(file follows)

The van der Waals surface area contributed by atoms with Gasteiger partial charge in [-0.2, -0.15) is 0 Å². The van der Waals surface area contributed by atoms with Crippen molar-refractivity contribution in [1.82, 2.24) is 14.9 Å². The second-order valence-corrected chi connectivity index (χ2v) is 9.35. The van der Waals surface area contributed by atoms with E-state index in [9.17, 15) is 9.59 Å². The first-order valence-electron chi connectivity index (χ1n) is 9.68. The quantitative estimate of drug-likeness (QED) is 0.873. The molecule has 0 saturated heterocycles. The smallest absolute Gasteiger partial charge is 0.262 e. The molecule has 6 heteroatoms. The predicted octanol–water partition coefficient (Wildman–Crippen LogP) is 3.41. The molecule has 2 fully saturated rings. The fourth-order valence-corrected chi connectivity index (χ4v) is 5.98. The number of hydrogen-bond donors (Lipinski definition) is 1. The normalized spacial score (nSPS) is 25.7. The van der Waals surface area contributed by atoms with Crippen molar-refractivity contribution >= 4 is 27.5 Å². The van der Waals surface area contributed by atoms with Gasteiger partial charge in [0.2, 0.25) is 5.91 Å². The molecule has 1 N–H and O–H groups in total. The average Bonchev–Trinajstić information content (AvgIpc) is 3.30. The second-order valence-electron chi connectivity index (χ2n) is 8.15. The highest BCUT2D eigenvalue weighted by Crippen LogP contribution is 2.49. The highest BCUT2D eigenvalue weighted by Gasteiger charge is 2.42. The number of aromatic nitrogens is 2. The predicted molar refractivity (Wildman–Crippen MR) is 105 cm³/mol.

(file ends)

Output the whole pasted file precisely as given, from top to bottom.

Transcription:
The van der Waals surface area contributed by atoms with Gasteiger partial charge in [-0.2, -0.15) is 0 Å². The van der Waals surface area contributed by atoms with Crippen molar-refractivity contribution in [1.82, 2.24) is 14.9 Å². The second-order valence-corrected chi connectivity index (χ2v) is 9.35. The van der Waals surface area contributed by atoms with E-state index in [9.17, 15) is 9.59 Å². The first-order valence-electron chi connectivity index (χ1n) is 9.68. The quantitative estimate of drug-likeness (QED) is 0.873. The molecule has 0 saturated heterocycles. The smallest absolute Gasteiger partial charge is 0.262 e. The molecule has 6 heteroatoms. The predicted octanol–water partition coefficient (Wildman–Crippen LogP) is 3.41. The molecule has 2 fully saturated rings. The fourth-order valence-corrected chi connectivity index (χ4v) is 5.98. The number of hydrogen-bond donors (Lipinski definition) is 1. The normalized spacial score (nSPS) is 25.7. The van der Waals surface area contributed by atoms with Crippen molar-refractivity contribution >= 4 is 27.5 Å². The van der Waals surface area contributed by atoms with Gasteiger partial charge in [0.2, 0.25) is 5.91 Å². The molecule has 1 N–H and O–H groups in total. The average Bonchev–Trinajstić information content (AvgIpc) is 3.30. The second-order valence-electron chi connectivity index (χ2n) is 8.15. The highest BCUT2D eigenvalue weighted by Crippen LogP contribution is 2.49. The highest BCUT2D eigenvalue weighted by Gasteiger charge is 2.42. The number of aromatic nitrogens is 2. The predicted molar refractivity (Wildman–Crippen MR) is 105 cm³/mol.